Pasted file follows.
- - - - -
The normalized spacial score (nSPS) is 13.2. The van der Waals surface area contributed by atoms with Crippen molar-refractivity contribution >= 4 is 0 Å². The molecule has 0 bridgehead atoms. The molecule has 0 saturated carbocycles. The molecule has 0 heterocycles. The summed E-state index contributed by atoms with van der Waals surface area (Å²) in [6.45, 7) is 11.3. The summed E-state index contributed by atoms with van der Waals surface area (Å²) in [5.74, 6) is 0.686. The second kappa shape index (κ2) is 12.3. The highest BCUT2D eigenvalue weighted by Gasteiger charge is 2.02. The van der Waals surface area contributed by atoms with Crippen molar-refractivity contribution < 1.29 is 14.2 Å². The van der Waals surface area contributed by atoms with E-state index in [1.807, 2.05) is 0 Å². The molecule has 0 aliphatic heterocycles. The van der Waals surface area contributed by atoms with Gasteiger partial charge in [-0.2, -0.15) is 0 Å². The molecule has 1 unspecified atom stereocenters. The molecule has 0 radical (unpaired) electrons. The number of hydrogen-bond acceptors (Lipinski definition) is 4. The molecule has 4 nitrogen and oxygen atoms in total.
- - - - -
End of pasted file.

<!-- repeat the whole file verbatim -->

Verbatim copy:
The normalized spacial score (nSPS) is 13.2. The van der Waals surface area contributed by atoms with Crippen molar-refractivity contribution >= 4 is 0 Å². The molecule has 0 bridgehead atoms. The molecule has 0 saturated carbocycles. The molecule has 0 heterocycles. The summed E-state index contributed by atoms with van der Waals surface area (Å²) in [6.45, 7) is 11.3. The summed E-state index contributed by atoms with van der Waals surface area (Å²) in [5.74, 6) is 0.686. The second kappa shape index (κ2) is 12.3. The highest BCUT2D eigenvalue weighted by Gasteiger charge is 2.02. The van der Waals surface area contributed by atoms with Crippen molar-refractivity contribution < 1.29 is 14.2 Å². The van der Waals surface area contributed by atoms with E-state index in [1.807, 2.05) is 0 Å². The molecule has 0 aliphatic heterocycles. The van der Waals surface area contributed by atoms with Gasteiger partial charge in [-0.2, -0.15) is 0 Å². The molecule has 1 unspecified atom stereocenters. The molecule has 0 radical (unpaired) electrons. The number of hydrogen-bond acceptors (Lipinski definition) is 4. The molecule has 4 nitrogen and oxygen atoms in total.